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Indigenous Australian: Religion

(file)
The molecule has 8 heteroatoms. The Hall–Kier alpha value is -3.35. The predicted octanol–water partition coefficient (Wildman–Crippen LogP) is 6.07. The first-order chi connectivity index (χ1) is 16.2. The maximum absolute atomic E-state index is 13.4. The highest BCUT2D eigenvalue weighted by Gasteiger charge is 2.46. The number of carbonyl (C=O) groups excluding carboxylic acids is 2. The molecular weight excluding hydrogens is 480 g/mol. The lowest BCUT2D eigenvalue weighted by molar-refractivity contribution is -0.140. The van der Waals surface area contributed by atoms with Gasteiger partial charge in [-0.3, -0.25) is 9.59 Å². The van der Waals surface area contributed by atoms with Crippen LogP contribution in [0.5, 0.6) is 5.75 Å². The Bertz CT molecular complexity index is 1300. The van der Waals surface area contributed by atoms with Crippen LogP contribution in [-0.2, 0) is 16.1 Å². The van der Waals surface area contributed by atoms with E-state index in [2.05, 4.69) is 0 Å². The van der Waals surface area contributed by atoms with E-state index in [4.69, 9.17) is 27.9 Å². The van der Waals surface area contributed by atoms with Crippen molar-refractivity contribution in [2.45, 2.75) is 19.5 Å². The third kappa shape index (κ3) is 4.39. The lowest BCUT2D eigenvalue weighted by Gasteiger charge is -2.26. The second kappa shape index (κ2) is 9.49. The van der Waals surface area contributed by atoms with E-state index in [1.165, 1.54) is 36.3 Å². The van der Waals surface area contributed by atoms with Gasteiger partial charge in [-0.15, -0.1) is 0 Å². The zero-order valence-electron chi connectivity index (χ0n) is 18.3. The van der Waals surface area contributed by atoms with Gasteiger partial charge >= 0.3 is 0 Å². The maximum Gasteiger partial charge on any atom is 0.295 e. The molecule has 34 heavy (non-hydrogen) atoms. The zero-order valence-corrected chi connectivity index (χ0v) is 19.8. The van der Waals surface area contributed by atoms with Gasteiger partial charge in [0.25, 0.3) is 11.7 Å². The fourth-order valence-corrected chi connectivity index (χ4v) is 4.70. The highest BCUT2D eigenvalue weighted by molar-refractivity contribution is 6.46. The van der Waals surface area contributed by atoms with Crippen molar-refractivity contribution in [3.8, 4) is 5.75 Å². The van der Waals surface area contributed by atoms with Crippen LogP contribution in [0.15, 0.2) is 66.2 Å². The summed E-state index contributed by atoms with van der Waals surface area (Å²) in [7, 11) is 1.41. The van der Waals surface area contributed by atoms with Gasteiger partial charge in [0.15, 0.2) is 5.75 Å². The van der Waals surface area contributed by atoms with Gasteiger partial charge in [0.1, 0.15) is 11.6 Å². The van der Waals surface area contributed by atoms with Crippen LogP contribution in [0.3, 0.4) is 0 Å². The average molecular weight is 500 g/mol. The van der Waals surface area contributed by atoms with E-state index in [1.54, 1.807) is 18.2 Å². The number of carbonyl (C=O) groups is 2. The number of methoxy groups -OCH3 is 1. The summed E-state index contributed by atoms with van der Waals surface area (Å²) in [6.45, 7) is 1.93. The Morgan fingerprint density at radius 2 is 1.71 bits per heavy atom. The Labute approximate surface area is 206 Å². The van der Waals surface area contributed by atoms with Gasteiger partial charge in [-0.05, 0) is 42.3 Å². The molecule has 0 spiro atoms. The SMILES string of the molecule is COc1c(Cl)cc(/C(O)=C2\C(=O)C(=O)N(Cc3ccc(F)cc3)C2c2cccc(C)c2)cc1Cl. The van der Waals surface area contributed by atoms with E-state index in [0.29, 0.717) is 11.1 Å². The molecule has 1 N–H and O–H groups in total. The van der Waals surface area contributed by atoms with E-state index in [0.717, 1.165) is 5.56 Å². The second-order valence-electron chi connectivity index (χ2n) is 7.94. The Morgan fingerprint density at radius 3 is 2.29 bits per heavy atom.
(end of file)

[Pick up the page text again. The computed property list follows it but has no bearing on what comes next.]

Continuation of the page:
Transcript: Celebrating Lives Basic Beliefs of the Religion VIDEO Ceremonies are very important in all Aboriginal culture. After the death of a person, the community will often perform a set of rituals including painting themselves white, perform rituals, songs and dances and cut themselves to show remorse for the loss of life. Dances, rituals and songs ensure that the spirit leaves the area and returns to its birthplace where it can later, be reborn. Aboriginal burial varies all across Australia. In Northern Australia burial has to stages, while in Central and Southern Australia it is much different. A way that is used in Northern Australia has two processes the primary and secondary. The primary Burial is when the body is laid out on an elevated wooden platform and is then covered in leaves and branches and is left for several months till the flesh has rotted away from the bones. When the bones are collected the secondary burial begins. Sometimes a relative will carry a portion of the bones with them, in other places the bones are wrapped in paper bark and left in a cave to disintegrate with time and in some places the bones are deposited in a naturally hollowed (by termites) tree log and placed in a designated area of bushland. By: Aimee Jinkins, Alana Cairney, Alicia Cardamone & Charlotte Elliott HERE IS A SHORT VIDEO TO JUST SHOW YOU WHAT INDEGENOUS AUSTRALIANS ARE LIKE Statistics THANKS FOR WATCHING! Life and Death The Indigenous Aboriginal religion, like most other religions, is categorized by having one god or gods who created people and the world around them. Most likely at beginning of time known as the creation period. Aboriginal people are very religious and faithful, but rather than praying to a single god they cannot see, each group generally believes in many different individual gods. These individual gods also known as deities have an image that is often showed in some touchable or recognisable object. This form may be a certain image in a rock in the middle of a landscape or even a plant or animal. However, aboriginal people do not believe that all natural forms possess a soul. This means that they do not believe in animism. Key Beliefs They believe the earth is never-ending. The many ancestral figures that live on the world are also never-ending. These figures are frequently linked with particular animals. For example: Kangaroo-men, Emu-men or Bowerbird-women. As they travelled around the world, these beings shaped human, plant and animal life. They left hints of their journeys in the many natural features of the land. They also believe that they associated groups of people with specific languages and regions. Some groups think there is a supreme existence. The belief of the ‘Dreaming’ continues to control the world and the natural things in it. Life Indigenous Australians believe in life through re- incarnation of the spirit or soul. This again points back to the creation period were it was believed that plants were once people. Aboriginal People do not believe in animism. Animism is a belief that all natural objects like a rock have a soul. They might, however, believe that a certain rock or tree possesses a soul as it represents a god or goddess from the Creation Period. Death When someone dies, the community would hold a ceremony in honour of their life. Basic rituals are performed during this time like painting your body white, conducting a series of songs and dances to ensure that the person’s spirit leaves and returns to his or her birth place, from there it is said they can later be reborn. There is also a burial process that is a bit different around all parts of Australia and is also dependent on the community. The primary burial is when the body is laid out on a wooden platform covered in leaves and plants where it is left for several months. After that, the bones are collected and are covered in red ochre. From there, a relative might keep some of the bones and sometime they are wrapped in barked and disposed of in a cave somewhere. This shows us that to Aboriginal culture, it is more the process of letting the soul move on. Whilst burial plays an important part, it does not play the major role. Indigenous Australian Beliefs Australia holds two Indigenous beliefs, Aborigines and Torres Strait Islanders. Each different from the other although share similar characteristics. Claiming scientists believe that our Indigenous Australians came from Asia whilst the two countries were connected by a land bridge 40,000 years ago, although they themselves believe in the dreamtime. Together our Indigenous Australian community contains an approximate 145 languages. Based on the 2011 Census, there is approximately 548 370 Aboriginal and/or Torres Strait Islanders. This shows that throughout the Australian population only approximately 2.5% of the population follows these beliefs. 31% of which live in New South Wales, 28.4% in Queensland, 26.8% in Northern Territory, 3.1% in Western Australia, 1.9% in